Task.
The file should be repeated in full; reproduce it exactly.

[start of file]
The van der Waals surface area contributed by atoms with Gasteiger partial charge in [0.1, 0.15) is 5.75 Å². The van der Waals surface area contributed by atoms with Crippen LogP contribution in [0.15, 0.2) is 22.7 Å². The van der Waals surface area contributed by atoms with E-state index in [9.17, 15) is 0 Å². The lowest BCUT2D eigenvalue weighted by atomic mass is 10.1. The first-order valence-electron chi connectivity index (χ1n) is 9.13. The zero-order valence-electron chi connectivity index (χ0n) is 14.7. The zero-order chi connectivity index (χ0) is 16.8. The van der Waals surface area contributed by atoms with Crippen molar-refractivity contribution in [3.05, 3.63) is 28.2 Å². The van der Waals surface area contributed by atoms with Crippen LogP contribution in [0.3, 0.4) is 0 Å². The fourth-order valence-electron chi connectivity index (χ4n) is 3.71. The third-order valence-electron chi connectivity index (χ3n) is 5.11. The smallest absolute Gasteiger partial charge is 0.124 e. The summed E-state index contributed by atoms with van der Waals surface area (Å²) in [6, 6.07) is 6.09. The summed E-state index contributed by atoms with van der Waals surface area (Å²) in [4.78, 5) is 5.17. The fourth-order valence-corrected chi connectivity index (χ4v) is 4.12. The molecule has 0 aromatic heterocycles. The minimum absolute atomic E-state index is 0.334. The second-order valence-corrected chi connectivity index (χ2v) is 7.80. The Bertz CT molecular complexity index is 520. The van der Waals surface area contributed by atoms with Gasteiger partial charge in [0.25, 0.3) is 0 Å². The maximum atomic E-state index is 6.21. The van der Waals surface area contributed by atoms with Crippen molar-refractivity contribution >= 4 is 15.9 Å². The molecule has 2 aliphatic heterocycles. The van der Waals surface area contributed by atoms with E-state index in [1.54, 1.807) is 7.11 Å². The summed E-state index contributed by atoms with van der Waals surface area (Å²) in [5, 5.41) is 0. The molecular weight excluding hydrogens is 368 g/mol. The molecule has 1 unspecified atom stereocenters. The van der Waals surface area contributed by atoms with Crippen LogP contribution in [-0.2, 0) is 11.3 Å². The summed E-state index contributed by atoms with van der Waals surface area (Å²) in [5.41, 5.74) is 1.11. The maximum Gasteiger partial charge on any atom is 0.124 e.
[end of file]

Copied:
The van der Waals surface area contributed by atoms with Gasteiger partial charge in [0.1, 0.15) is 5.75 Å². The van der Waals surface area contributed by atoms with Crippen LogP contribution in [0.15, 0.2) is 22.7 Å². The van der Waals surface area contributed by atoms with E-state index in [9.17, 15) is 0 Å². The lowest BCUT2D eigenvalue weighted by atomic mass is 10.1. The first-order valence-electron chi connectivity index (χ1n) is 9.13. The zero-order valence-electron chi connectivity index (χ0n) is 14.7. The zero-order chi connectivity index (χ0) is 16.8. The van der Waals surface area contributed by atoms with Crippen molar-refractivity contribution in [3.05, 3.63) is 28.2 Å². The van der Waals surface area contributed by atoms with Crippen LogP contribution in [0.3, 0.4) is 0 Å². The fourth-order valence-electron chi connectivity index (χ4n) is 3.71. The third-order valence-electron chi connectivity index (χ3n) is 5.11. The smallest absolute Gasteiger partial charge is 0.124 e. The summed E-state index contributed by atoms with van der Waals surface area (Å²) in [6, 6.07) is 6.09. The summed E-state index contributed by atoms with van der Waals surface area (Å²) in [4.78, 5) is 5.17. The fourth-order valence-corrected chi connectivity index (χ4v) is 4.12. The molecule has 0 aromatic heterocycles. The minimum absolute atomic E-state index is 0.334. The second-order valence-corrected chi connectivity index (χ2v) is 7.80. The Bertz CT molecular complexity index is 520. The van der Waals surface area contributed by atoms with Gasteiger partial charge in [0.25, 0.3) is 0 Å². The maximum atomic E-state index is 6.21. The van der Waals surface area contributed by atoms with Crippen molar-refractivity contribution >= 4 is 15.9 Å². The molecule has 2 aliphatic heterocycles. The van der Waals surface area contributed by atoms with E-state index in [1.54, 1.807) is 7.11 Å². The summed E-state index contributed by atoms with van der Waals surface area (Å²) in [5, 5.41) is 0. The molecular weight excluding hydrogens is 368 g/mol. The molecule has 1 unspecified atom stereocenters. The van der Waals surface area contributed by atoms with Crippen LogP contribution in [-0.2, 0) is 11.3 Å². The summed E-state index contributed by atoms with van der Waals surface area (Å²) in [5.41, 5.74) is 1.11. The maximum Gasteiger partial charge on any atom is 0.124 e.